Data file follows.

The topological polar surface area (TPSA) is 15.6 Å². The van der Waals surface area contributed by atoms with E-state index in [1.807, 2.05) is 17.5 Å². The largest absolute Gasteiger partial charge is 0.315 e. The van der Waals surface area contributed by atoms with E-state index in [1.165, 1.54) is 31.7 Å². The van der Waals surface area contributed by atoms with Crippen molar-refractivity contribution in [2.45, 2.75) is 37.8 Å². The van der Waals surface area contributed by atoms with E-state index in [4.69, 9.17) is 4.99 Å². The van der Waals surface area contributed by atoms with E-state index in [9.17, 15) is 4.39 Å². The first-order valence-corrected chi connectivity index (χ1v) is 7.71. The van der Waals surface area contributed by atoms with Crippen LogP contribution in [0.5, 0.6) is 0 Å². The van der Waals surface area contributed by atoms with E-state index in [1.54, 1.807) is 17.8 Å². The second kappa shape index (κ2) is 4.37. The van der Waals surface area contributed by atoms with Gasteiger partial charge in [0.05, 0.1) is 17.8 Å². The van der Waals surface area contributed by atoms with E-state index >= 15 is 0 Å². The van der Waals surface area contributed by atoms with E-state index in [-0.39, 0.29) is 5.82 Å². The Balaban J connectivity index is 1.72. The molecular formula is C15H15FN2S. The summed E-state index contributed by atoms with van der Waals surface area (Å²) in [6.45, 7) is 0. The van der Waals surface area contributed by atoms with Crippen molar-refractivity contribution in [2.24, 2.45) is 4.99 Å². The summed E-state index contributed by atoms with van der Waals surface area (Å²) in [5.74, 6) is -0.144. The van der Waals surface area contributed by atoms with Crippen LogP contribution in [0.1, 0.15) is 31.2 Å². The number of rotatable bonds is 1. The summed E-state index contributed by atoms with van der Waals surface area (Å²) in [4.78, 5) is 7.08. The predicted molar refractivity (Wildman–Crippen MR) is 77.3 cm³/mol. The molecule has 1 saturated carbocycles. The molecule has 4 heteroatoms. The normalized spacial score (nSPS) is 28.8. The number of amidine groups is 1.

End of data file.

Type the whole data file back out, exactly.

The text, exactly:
The topological polar surface area (TPSA) is 15.6 Å². The van der Waals surface area contributed by atoms with E-state index in [1.807, 2.05) is 17.5 Å². The largest absolute Gasteiger partial charge is 0.315 e. The van der Waals surface area contributed by atoms with E-state index in [1.165, 1.54) is 31.7 Å². The van der Waals surface area contributed by atoms with Crippen molar-refractivity contribution in [2.45, 2.75) is 37.8 Å². The van der Waals surface area contributed by atoms with E-state index in [4.69, 9.17) is 4.99 Å². The van der Waals surface area contributed by atoms with E-state index in [9.17, 15) is 4.39 Å². The first-order valence-corrected chi connectivity index (χ1v) is 7.71. The van der Waals surface area contributed by atoms with Crippen LogP contribution in [0.5, 0.6) is 0 Å². The van der Waals surface area contributed by atoms with E-state index in [1.54, 1.807) is 17.8 Å². The second kappa shape index (κ2) is 4.37. The van der Waals surface area contributed by atoms with Gasteiger partial charge in [0.05, 0.1) is 17.8 Å². The van der Waals surface area contributed by atoms with E-state index >= 15 is 0 Å². The van der Waals surface area contributed by atoms with E-state index in [-0.39, 0.29) is 5.82 Å². The Balaban J connectivity index is 1.72. The molecular formula is C15H15FN2S. The summed E-state index contributed by atoms with van der Waals surface area (Å²) in [6.45, 7) is 0. The van der Waals surface area contributed by atoms with Crippen molar-refractivity contribution in [2.24, 2.45) is 4.99 Å². The summed E-state index contributed by atoms with van der Waals surface area (Å²) in [5.74, 6) is -0.144. The van der Waals surface area contributed by atoms with Crippen LogP contribution in [0.1, 0.15) is 31.2 Å². The number of rotatable bonds is 1. The summed E-state index contributed by atoms with van der Waals surface area (Å²) in [4.78, 5) is 7.08. The predicted molar refractivity (Wildman–Crippen MR) is 77.3 cm³/mol. The molecule has 1 saturated carbocycles. The molecule has 4 heteroatoms. The normalized spacial score (nSPS) is 28.8. The number of amidine groups is 1.